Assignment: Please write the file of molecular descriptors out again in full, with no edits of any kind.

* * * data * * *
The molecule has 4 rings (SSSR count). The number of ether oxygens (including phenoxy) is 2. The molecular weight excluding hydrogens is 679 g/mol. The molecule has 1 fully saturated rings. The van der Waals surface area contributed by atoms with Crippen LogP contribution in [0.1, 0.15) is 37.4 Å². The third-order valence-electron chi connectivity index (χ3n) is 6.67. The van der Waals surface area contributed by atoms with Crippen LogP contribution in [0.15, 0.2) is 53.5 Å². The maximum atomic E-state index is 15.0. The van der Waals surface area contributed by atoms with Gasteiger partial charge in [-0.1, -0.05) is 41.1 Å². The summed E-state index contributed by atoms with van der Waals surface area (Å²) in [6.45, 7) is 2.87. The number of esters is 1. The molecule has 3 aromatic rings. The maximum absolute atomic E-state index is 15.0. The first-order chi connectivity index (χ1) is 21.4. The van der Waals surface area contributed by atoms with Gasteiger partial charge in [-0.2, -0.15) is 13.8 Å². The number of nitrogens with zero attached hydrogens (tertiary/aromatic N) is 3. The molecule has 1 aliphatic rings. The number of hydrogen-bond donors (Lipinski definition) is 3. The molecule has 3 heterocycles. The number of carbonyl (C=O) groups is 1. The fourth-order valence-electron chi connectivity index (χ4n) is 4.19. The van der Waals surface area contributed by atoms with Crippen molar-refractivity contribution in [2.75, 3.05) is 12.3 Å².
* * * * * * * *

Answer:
The molecule has 4 rings (SSSR count). The number of ether oxygens (including phenoxy) is 2. The molecular weight excluding hydrogens is 679 g/mol. The molecule has 1 fully saturated rings. The van der Waals surface area contributed by atoms with Crippen LogP contribution in [0.1, 0.15) is 37.4 Å². The third-order valence-electron chi connectivity index (χ3n) is 6.67. The van der Waals surface area contributed by atoms with Crippen LogP contribution in [0.15, 0.2) is 53.5 Å². The maximum atomic E-state index is 15.0. The van der Waals surface area contributed by atoms with Gasteiger partial charge in [-0.1, -0.05) is 41.1 Å². The summed E-state index contributed by atoms with van der Waals surface area (Å²) in [6.45, 7) is 2.87. The number of esters is 1. The molecule has 3 aromatic rings. The maximum absolute atomic E-state index is 15.0. The first-order chi connectivity index (χ1) is 21.4. The van der Waals surface area contributed by atoms with Gasteiger partial charge in [-0.2, -0.15) is 13.8 Å². The number of nitrogens with zero attached hydrogens (tertiary/aromatic N) is 3. The molecule has 1 aliphatic rings. The number of hydrogen-bond donors (Lipinski definition) is 3. The molecule has 3 heterocycles. The number of carbonyl (C=O) groups is 1. The fourth-order valence-electron chi connectivity index (χ4n) is 4.19. The van der Waals surface area contributed by atoms with Crippen molar-refractivity contribution in [2.75, 3.05) is 12.3 Å².